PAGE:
One of the worst droughts on record may have decreased production on some U.S. farmground, but it certainly didn’t lower the price tag on the land.
The upswing in farmland values seen during the recent years of high commodity prices and low interest rates remains full steam ahead.
Preliminary findings from the 2013 University of Nebraska-Lincoln Nebraska Farm Real Estate Market Developments Survey show the Nebraska’s all-land average value rose 25 percent over the 12-month period ending on Feb. 1.
After each of the previous two years saw upswings of 22 percent and 32 percent, respectively, the 2013 all-land average value of $3,040 per acre is more than double the value of what it was just three years ago.
Seeing the biggest boost in value in Nebraska from 2012 to 2013 was center-pivot irrigated cropland, increasing 30 percent and now standing at $7,590 per acre.
That smallest increase in value was on non-tillable grazing land, going up 19 percent to $695 per acre.
The land-value upswings have been even larger in other areas.
Alan Duensing — an appraiser for American AgCredit, which has offices across Colorado — said the average chunk of farmground under center-pivot irrigation in ag-heavy Weld County, Colo., sold for about $7,000 per acre during 2012 — about a 45 percent increase from what it was in 2011.
In addition to high commodity prices and low interest rates, the demand for Weld County land is high and prices are skyrocketing due to the rapid growth of the local dairy industry (the area needs 50,000-plus dairy cows to meet the demands of a new Leprino Foods cheese-processing plant in Greeley, Colo.) and due to increased oil and gas activity (about 75 percent of Colorado’s oil and gas production is taking place in Weld County).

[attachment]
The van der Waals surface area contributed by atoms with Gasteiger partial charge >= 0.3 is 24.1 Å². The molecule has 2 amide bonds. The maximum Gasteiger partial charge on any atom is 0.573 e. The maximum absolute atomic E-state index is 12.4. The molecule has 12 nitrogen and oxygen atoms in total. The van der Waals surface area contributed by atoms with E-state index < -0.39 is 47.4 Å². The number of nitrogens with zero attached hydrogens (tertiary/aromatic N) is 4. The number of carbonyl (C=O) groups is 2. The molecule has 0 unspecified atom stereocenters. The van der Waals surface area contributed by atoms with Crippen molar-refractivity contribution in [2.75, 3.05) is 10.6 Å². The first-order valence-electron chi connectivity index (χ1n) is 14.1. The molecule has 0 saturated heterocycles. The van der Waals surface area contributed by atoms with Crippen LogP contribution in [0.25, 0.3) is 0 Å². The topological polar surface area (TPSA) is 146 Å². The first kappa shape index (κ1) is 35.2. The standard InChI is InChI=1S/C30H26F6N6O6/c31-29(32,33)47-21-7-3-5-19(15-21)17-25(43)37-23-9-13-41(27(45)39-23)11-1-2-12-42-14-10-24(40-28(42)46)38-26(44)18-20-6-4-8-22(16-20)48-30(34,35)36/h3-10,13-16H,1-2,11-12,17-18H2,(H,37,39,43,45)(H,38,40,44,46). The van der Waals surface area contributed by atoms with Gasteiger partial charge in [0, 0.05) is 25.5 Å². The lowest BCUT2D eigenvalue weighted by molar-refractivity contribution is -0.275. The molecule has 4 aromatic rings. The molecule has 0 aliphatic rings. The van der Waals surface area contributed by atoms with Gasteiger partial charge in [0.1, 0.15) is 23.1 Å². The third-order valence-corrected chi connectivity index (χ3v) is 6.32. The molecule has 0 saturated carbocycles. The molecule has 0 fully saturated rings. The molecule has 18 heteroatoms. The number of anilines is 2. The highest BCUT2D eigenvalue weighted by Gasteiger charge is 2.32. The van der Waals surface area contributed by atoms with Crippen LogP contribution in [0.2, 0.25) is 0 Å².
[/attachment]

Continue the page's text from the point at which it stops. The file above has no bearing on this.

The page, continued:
Land-value records are taking place in many parts of the country.
In October, an 80-acre parcel in Iowa sold for $21,900 per acre.
Concerns linger about a potential ag-land bubble burst, but experts think any approaching drop in land prices is unlikely to be as sharp as in the early 1980s — a time when land purchases were financed largely with debt and not so much with farmers’ own capital, according to economists and bankers.
In the 1980s, interest rates on loans eventually soared and crop prices declined.
Many farmers then didn’t have the income needed to pay the bank, and they had no choice but to unload their real estate, contributing to the sharp decline in land values.
Land purchases during the last few years have been made with farmers often using anywhere 50 percent to 75 percent of their own cash, bankers say.
According to the U.S. Department of Agriculture, the debt-to-asset ratio on farms is expected to be the lowest level on record in 2013.
A drop in land prices now means farmers are only losing the investment of their own cash, and aren’t deeply indebted to the local bank.
Those factors are likely to limit the severity of any drop in farmland prices.
The continually increasing values for land is good for those who own it, but can cause headaches for the those who don’t and are trying to buy it or lease it.
With the average age of the U.S. farmer nearing 60, the ag industry has expressed about getting more young people into the profession, but doing so can be difficult now because how much it costs to buy land.
Additionally, those who are farming on leased ground are seeing an increase in rent prices — adding to their long list of increasing input costs.
Across Nebraska, center-pivot irrigated cropland cash rental rates for 2013 were reportedly 13-15 percent higher than they were a year earlier, according to the 2013 University of Nebraska-Lincoln Nebraska Farm Real Estate Market Developments Survey.
Farmers in Colorado say they’re seeing similar increases.
“We’re certainly seeing rent costs go up,” said Gabe Winter, who’s family owns, leases and share crops farmground near Eaton, Colo. “But it’s not to a point where we can’t make money.
“At least not yet, any way.” ❖